It doesn’t matter how good you are at other elements of the game. If you haven’t mastered the basics of shooting and finishing, you’ll have a hard time scoring, and that means you’ll have a hard time winning.
As you may have seen in our FIFA 21 preview, the game gives players all kinds of different tools to help them find the back of the net. It has everything from standard shots to chip shots, finesse shots, flair shots, low shots, and of course, the timed finish. Each shot also factors power into the equation, which can be controlled depending on how long you hold the shoot button for.
Here’s a quick list of all the controls related to shooting:
|Time Your Shot||◯ + ◯||B + B|
|Chip Shot||L1 + ◯||LB + B|
|Finesse Shot||R1 + ◯||RB + B|
|Low Shot/Downward Header||L1 + R1 + ◯||LB + RB + B|
|Flair Shot||L2 + ◯||LT + B|
Generally, a standard shot is always a safe bet. But what works best largely depends on the situation at hand. For example, a chipped shot is useful when the goalkeeper is rushing or is off their line. If you time it correctly, the ball will float over their head and into the net.
A finesse shot works well in these scenarios as well, but it can also be great when used from a left or right foot on specific angles. That’s because it places more emphasis on placement and curve rather than power, which can be crucial depending on where you are positioned. A good thing to remember is that the further the shot is from the box, the more the ball can bend, making finesse shots an excellent choice from long range in FIFA 21.
Low shots are great when placing the ball on the opposite side of the goalkeeper, making it almost impossible to reach. After all, it’s much harder for a goalkeeper to get down low when diving than it is to jump high, especially considering most of them are all. The low shot was once deemed overpowered in previous iterations, and although it’s been nerfed to an extent, it’s still an excellent shot to master.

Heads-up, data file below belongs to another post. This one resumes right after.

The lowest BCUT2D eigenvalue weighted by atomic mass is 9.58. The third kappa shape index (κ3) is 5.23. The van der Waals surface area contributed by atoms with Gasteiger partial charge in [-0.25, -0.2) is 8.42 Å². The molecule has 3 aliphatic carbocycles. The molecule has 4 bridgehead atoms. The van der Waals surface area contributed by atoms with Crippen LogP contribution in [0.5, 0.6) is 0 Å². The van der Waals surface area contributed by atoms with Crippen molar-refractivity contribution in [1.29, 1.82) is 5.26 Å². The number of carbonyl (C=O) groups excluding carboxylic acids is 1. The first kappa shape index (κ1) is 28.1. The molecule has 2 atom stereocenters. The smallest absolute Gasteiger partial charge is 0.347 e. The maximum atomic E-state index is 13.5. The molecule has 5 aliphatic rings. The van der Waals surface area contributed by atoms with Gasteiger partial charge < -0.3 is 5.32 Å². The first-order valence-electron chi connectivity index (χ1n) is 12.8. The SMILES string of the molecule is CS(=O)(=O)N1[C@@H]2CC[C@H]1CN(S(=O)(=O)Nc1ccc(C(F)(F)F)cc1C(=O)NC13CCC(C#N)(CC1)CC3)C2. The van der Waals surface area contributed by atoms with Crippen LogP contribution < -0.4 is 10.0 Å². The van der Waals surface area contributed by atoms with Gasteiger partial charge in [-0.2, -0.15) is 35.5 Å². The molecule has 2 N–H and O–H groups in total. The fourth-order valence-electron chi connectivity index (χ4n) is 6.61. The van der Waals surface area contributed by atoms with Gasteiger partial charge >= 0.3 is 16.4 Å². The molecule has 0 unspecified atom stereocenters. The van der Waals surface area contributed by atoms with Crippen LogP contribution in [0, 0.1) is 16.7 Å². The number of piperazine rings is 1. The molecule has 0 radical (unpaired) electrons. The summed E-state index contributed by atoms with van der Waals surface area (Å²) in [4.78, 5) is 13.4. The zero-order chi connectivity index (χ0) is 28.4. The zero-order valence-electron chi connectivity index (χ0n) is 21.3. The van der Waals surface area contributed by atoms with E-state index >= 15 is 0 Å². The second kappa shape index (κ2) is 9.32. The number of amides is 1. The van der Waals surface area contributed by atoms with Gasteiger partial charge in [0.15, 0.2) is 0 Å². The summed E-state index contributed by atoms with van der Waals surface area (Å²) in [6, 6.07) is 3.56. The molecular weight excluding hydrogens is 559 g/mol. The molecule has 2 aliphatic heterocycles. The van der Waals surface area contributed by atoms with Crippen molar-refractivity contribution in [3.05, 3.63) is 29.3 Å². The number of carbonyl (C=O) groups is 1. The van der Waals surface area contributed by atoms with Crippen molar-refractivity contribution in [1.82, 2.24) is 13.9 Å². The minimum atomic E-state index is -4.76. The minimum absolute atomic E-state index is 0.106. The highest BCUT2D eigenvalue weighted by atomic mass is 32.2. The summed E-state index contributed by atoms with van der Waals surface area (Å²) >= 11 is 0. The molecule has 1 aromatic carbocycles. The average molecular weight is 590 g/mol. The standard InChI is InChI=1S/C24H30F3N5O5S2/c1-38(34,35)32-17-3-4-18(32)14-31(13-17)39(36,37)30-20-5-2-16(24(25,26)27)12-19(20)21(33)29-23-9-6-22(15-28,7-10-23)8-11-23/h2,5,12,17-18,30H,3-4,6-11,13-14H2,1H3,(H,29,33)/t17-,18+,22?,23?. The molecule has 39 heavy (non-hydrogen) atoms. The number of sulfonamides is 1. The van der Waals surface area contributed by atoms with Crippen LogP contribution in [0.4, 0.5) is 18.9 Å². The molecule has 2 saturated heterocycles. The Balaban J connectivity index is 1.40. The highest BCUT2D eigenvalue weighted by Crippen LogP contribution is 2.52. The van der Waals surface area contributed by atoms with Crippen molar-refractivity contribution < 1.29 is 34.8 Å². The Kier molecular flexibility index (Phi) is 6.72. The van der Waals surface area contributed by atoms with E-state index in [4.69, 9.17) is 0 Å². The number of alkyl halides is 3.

(c) EA Sports
Flair shots don’t always come off as intended, but when they do, they can be anything from a magnificent bicycle kick to a flick from the outside of the foot. It depends on the situation, the position of the ball and the player, and of course, the skill level of the player you’re controlling (read our Top 5-Star Skill Players to know more).
Similarly, heading and volleying are both an essential part of the game, and they mostly come down to timing. Heading, in particular, can be difficult, but after a bit of practice in the Skill Games mode, you’ll be well on your way to bagging them like Cristiano Ronaldo.
However, the most difficult but effective control is the timed finished. It happens when a player presses the shoot button twice. The first press will do a normal shot. But the second press, depending on how well it’s timed, can either make a shot more accurate and powerful or less accurate and powerful.
It might be somewhat difficult at first, but gets easier the more you do it. Thankfully, a visual indicator in the form of a horizontal bar with a ‘goldilocks zone’ can be turned on, which makes it easier to learn. But if you’re still having trouble, you can try to watch the ball instead and time the second press the moment before your player’s foot strikes the ball. That’s the natural way to do it, and some people find it easier without all the clutter.
A new player might not want to use the timed finish right away, and that’s fine. But in time, you’ll want to make an effort to learn it a little, because it can be a powerful asset, especially at the competitive level.
Either way, you’ll need to get the hang of all the different types of shots if you want to be a master in front of the goals in FIFA 21. After all, there’s a time and a place for each of them.